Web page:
Notes on Software Development Waste
Henrique Carvalho Alves <hcarvalhoalves@gmail.com>

Table of Contents

1. Summary

Sedano et al (2017)[1] on "Software Development Waste" identified and describe that software projects manifest nine possible types of waste, in terms of loss of productivity and unnecessary friction.

These are my notes on the paper, where I summarize the waste taxonomy according to the paper, and speculate about possible relationships between the wastes and their causes.

2. Types and causes of waste [2]

Waste Building the wrong feature or product Mismanaging the backlog Rework Unnecessarily complex solutions Extraneous cognitive load Psychological distress Waiting/Multitasking Knowledge loss Ineffective communication
Definition The cost of building a feature or product that does not address user or business needs. The cost of duplicating work, expediting lower value user features, or delaying necessary bug fixes. The cost of altering delivered work that should have been done correctly but was not. The cost of creating a more complicated solution than necessary, a missed opportunity to simplify features, user interface, or code. The costs of unneeded expenditure of mental energy. The costs of burdening the team with unhelpful stress. The cost of idle time, often hidden by multi-tasking. The cost of re-acquiring information that the team once knew. The cost of incomplete, incorrect, misleading, inefficient, or absent communication.
Causes 1. User desiderata (not doing user research, validation, or testing; ignoring user feedback; working on low user value) 1. Backlog inversion 1. Technical debt 1. Unnecessary feature complexity from the user’s perspective 1. Suffering from technical debt 1. Low team morale 1. Slow tests or unreliable tests 1. Team churn 1. Team size is too large
  2. Business desiderata (not involving a business stakeholder; slow stakeholder feedback; unclear product priorities) 2. Working on too many features simultaneously 2. Rejected stories (e.g. product manager rejects story implementation) 2. Unnecessary technical complexity (duplicating code, lack of interaction design reuse, overly complex technical design created up-front) 2. Complex or large stories 2. Rush mode 2. Unreliable acceptance environment 2. Knowledge silos 2. Asynchronous communication (distributed teams; distributed stakeholders; dependency on another team; opaque processes outside team)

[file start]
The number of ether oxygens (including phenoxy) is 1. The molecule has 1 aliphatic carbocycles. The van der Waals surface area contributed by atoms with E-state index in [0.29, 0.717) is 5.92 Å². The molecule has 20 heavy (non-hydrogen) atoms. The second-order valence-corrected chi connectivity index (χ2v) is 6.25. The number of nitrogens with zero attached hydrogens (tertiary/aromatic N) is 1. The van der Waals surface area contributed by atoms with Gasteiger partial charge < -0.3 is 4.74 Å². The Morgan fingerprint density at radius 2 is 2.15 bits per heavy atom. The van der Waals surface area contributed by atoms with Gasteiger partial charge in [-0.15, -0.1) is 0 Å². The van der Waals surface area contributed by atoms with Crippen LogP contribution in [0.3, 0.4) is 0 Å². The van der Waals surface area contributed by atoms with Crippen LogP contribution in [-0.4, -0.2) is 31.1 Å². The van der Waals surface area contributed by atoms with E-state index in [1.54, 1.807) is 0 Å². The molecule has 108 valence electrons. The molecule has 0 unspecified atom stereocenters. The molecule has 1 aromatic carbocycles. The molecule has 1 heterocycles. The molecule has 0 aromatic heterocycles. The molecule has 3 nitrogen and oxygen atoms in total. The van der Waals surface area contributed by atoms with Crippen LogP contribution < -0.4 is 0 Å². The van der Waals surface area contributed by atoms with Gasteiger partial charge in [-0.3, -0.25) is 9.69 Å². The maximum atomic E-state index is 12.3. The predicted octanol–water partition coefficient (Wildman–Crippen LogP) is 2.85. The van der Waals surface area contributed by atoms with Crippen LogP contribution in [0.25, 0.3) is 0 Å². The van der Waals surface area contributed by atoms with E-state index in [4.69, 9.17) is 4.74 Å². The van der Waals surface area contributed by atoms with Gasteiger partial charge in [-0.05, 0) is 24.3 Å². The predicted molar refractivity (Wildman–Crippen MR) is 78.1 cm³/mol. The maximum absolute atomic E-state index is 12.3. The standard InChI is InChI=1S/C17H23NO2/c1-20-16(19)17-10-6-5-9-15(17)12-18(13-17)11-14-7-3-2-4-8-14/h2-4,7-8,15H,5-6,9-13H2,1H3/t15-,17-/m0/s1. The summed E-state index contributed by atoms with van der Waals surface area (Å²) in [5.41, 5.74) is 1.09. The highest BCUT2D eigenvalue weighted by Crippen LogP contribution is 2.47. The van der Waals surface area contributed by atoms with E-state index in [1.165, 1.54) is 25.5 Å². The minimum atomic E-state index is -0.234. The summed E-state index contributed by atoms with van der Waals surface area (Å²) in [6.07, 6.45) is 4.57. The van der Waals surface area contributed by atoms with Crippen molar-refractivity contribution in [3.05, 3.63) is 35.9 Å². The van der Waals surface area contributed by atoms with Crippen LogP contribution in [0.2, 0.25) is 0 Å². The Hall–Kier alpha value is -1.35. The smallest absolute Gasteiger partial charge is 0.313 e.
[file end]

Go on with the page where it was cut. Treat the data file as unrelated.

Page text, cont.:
3. Duplicated work 3. No clear definition of done (ambiguous stories; second guessing design mocks)   3. Inefficient tools and problematic APIs, libraries, and frameworks 3. Interpersonal or team conflict 3. Missing information, people, or equipment   3. Imbalance (dominating the conversation; not listening)
    4. Not enough ready stories 4. Defects (poor testing strategy; no root-cause analysis on bugs)   4. Unnecessary context switching   4. Context switching from delayed feedback   4. Inefficient meetings (lack of focus; skipping retros; not discussing blockers each day; meetings running over (e.g. long stand-ups)
    5. Imbalance of feature work and bug fixing     5. Inefficient development flow        
    6. Delaying testing or critical bug fixing     6. Poorly organized code        
    7. Capricious thrashing              

3. Possible Relationships

relationships.svg

4. Sources

  1. Todd Sedano, Paul Ralph, and Cecile Peraire: "Software Development Waste". 2017 IEEE/ACM 39th International Conference on Software Engineering (ICSE), 10.1109/icse.2017.20. https://www.researchgate.net/publication/313360479_Software_Development_Waste
  2. Greg Wilson: "Software Development Waste". 2021-08-29 https://neverworkintheory.org/2021/08/29/software-development-waste.html

Author: Henrique Carvalho Alves <hcarvalhoalves@gmail.com>

Created: 2021-11-23 Tue 23:39

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